Finally! A beautiful weekend to enjoy in southern Manitoba. Weekends in April have not been kind to Monday-Friday workers, with below normal temperatures and a washout weekend in mid April. But this weekend looks terrific to enjoy the outdoors and get that BBQ going.. plenty of sun and temperatures in the mid to upper teens, slightly above normal for the end of April (normal highs 15C).  And the good news is the dry weather should continue much of next week, with no major systems expected to impact southern Manitoba through next Friday. In addition, temperatures will be climbing into the mid 20s by the end of week, although there may be a brief cooldown mid week. The next threat of any meaningful rainfall over southern Manitoba looks to be over the weekend of May 7-8th as a storm system tracks across the Dakotas with showers and possible thunderstorms. It's still a week ahead though, and there's still considerable uncertainty on the track of this system and what impacts it will have on southern Manitoba. In the meantime.. enjoy the lovely dry weather!

Saturday, April 23, 2016

Seasonably cool but dry week ahead.. stormier and wetter south of US border

Forecast precipitation Apr 23 - 30th (inches) shows dry
conditions over Manitoba but wet south of the US border
(image from NOAA -WPC)  
The last week of April is looking mainly rain-free across most of southern Manitoba as a blocking ridge of high pressure over northern Manitoba maintains cool but dry conditions across the province. Temperatures over southern Manitoba will be in the 10-13C range Sunday through Thursday.. which is just slightly below normal late April highs (14C)  But while we remain dry in southern Manitoba, it will be a different story south of the US border as a couple of strong storm system track across the central plains over the next few days.  On Sunday, a storm system will track across South Dakota spreading showers across North Dakota and northern Minnesota, with locally heavy rain possible.  The pressure gradient between high pressure over northern Manitoba and low pressure over South Dakota will result in a brisk easterly flow across southern Manitoba Sunday, with east to northeast winds of 40 gusting 60 km/h expected. Those winds will add a bit of a chill to an otherwise fairly nice day Sunday.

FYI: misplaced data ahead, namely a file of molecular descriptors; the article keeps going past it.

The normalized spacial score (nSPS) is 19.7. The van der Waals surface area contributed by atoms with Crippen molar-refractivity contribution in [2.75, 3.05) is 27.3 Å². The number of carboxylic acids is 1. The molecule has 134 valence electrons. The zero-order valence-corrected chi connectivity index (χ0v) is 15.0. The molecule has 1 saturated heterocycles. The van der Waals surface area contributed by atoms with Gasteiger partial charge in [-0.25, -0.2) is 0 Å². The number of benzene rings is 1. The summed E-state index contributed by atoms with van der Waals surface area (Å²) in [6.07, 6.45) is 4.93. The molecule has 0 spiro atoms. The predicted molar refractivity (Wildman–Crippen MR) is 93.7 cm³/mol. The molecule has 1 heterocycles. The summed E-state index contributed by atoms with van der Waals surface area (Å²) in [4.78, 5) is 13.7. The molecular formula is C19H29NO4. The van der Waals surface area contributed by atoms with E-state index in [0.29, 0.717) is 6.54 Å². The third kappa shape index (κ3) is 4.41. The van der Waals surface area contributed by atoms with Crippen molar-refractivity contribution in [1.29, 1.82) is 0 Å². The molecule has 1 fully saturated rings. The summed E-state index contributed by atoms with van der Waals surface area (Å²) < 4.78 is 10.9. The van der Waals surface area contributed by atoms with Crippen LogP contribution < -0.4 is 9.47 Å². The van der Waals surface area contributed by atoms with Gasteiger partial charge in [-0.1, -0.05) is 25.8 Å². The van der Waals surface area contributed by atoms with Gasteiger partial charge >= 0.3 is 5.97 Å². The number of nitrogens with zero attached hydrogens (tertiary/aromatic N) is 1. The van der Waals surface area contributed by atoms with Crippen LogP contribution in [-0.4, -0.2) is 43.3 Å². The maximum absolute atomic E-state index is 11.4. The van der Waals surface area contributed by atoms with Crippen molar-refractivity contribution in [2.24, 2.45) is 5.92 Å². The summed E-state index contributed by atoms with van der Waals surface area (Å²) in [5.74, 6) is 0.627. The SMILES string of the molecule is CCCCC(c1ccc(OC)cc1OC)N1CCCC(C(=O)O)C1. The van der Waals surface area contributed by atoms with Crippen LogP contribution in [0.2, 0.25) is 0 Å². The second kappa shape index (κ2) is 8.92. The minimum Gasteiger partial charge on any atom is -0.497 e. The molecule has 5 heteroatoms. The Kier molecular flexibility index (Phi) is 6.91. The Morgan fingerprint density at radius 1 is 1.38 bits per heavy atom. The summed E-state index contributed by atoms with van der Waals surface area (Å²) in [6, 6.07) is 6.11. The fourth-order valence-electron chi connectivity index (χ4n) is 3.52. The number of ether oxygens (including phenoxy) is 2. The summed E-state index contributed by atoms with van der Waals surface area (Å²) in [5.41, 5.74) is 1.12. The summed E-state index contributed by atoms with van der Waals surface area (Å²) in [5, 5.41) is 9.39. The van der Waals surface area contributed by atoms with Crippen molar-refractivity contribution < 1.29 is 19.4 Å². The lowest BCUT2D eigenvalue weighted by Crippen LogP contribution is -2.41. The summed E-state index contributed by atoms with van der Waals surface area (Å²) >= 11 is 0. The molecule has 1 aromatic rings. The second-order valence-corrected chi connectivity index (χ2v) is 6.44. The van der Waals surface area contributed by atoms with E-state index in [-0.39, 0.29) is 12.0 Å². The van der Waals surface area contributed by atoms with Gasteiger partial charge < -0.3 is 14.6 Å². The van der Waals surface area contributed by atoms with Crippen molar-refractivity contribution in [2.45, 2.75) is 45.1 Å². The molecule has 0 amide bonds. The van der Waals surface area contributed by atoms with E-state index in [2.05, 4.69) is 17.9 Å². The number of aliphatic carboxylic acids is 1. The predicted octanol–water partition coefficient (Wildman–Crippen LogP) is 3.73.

Severe weather risk map for Tuesday April 26th
shows severe storms possible through southern plains
(Weather Network graphic)  
Tuesday will see another storm system tracking a bit further south, across western Kansas, bringing a severe weather threat across the US "tornado alley" from northern Texas through Oklahoma into Kansas. In fact, the US Storm Prediction Center (SPC) in Norman OK has already warned of a potential outbreak of severe storms Tuesday with violent tornadoes and large hail possible. Stay tuned on this developing system for early next week. The system will also spread additional rain across much of South Dakota, some of it locally heavy. The system is expected to push east into the Ohio Valley by mid week with high pressure continuing to dominate over Manitoba. The result will be a dry week here with seasonably cool temperatures gradually warming to normal or above normal values by the end of the week.  Overall, it looks like parts of North Dakota, Minnesota and South Dakota could see 25-50 mm of additional rainfall over the upcoming week.    

Tuesday, April 19, 2016

A couple nice days.. then back below normal. April stuck in neutral here while western Canada bakes..

After a miserably wet and cool weekend that saw 30 to 50 mm of rain dumped on the Red River valley,  drier weather has returned to southern Manitoba this week with sunshine and temperatures above seasonal values. And it looks like we'll see one more warm day Wednesday before yet another change to cooler weather by Thursday which is expected to persist through the weekend into early next week.  Wednesday should see sunshine mixing with clouds and temperatures near 20C in the afternoon with a southwest breeze. A cold front however will slide through southern Manitoba from the north Wednesday evening/night bringing a drop in temperatures for Thursday.  Highs Thursday will struggle to reach 10C, some 10 degrees cooler than Wednesday's highs.    

On Friday, a weak system will track across southern Manitoba from the west bringing an area of light rain, possibly mixed with, uggh, wet snow Friday morning over western Manitoba. (Current forecasts of "sunny" weather Friday for the Red River valley are way too optimistic based on current model guidance. Don't be surprised to see that forecast change over the next day or two)